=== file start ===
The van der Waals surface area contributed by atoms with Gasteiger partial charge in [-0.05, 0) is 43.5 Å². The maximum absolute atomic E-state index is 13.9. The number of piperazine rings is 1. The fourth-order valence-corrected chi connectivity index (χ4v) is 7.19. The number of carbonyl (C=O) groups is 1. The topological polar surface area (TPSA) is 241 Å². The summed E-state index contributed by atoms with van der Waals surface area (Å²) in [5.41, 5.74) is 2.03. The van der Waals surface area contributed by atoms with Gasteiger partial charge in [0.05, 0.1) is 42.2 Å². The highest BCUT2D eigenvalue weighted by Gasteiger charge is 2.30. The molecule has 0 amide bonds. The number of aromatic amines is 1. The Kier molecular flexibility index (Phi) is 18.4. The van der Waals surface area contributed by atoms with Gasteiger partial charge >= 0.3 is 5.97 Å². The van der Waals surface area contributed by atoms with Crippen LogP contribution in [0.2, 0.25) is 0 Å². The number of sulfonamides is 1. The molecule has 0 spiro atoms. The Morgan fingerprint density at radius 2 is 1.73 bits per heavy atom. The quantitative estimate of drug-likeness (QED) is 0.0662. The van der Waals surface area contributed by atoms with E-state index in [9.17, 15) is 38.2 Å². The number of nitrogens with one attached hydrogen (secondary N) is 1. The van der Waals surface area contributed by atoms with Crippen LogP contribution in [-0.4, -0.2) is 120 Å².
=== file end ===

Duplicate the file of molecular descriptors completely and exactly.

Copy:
The van der Waals surface area contributed by atoms with Gasteiger partial charge in [-0.05, 0) is 43.5 Å². The maximum absolute atomic E-state index is 13.9. The number of piperazine rings is 1. The fourth-order valence-corrected chi connectivity index (χ4v) is 7.19. The number of carbonyl (C=O) groups is 1. The topological polar surface area (TPSA) is 241 Å². The summed E-state index contributed by atoms with van der Waals surface area (Å²) in [5.41, 5.74) is 2.03. The van der Waals surface area contributed by atoms with Gasteiger partial charge in [0.05, 0.1) is 42.2 Å². The highest BCUT2D eigenvalue weighted by Gasteiger charge is 2.30. The molecule has 0 amide bonds. The number of aromatic amines is 1. The Kier molecular flexibility index (Phi) is 18.4. The van der Waals surface area contributed by atoms with Gasteiger partial charge >= 0.3 is 5.97 Å². The van der Waals surface area contributed by atoms with Crippen LogP contribution in [0.2, 0.25) is 0 Å². The number of sulfonamides is 1. The molecule has 0 spiro atoms. The Morgan fingerprint density at radius 2 is 1.73 bits per heavy atom. The quantitative estimate of drug-likeness (QED) is 0.0662. The van der Waals surface area contributed by atoms with E-state index in [9.17, 15) is 38.2 Å². The number of nitrogens with one attached hydrogen (secondary N) is 1. The van der Waals surface area contributed by atoms with Crippen LogP contribution in [-0.4, -0.2) is 120 Å².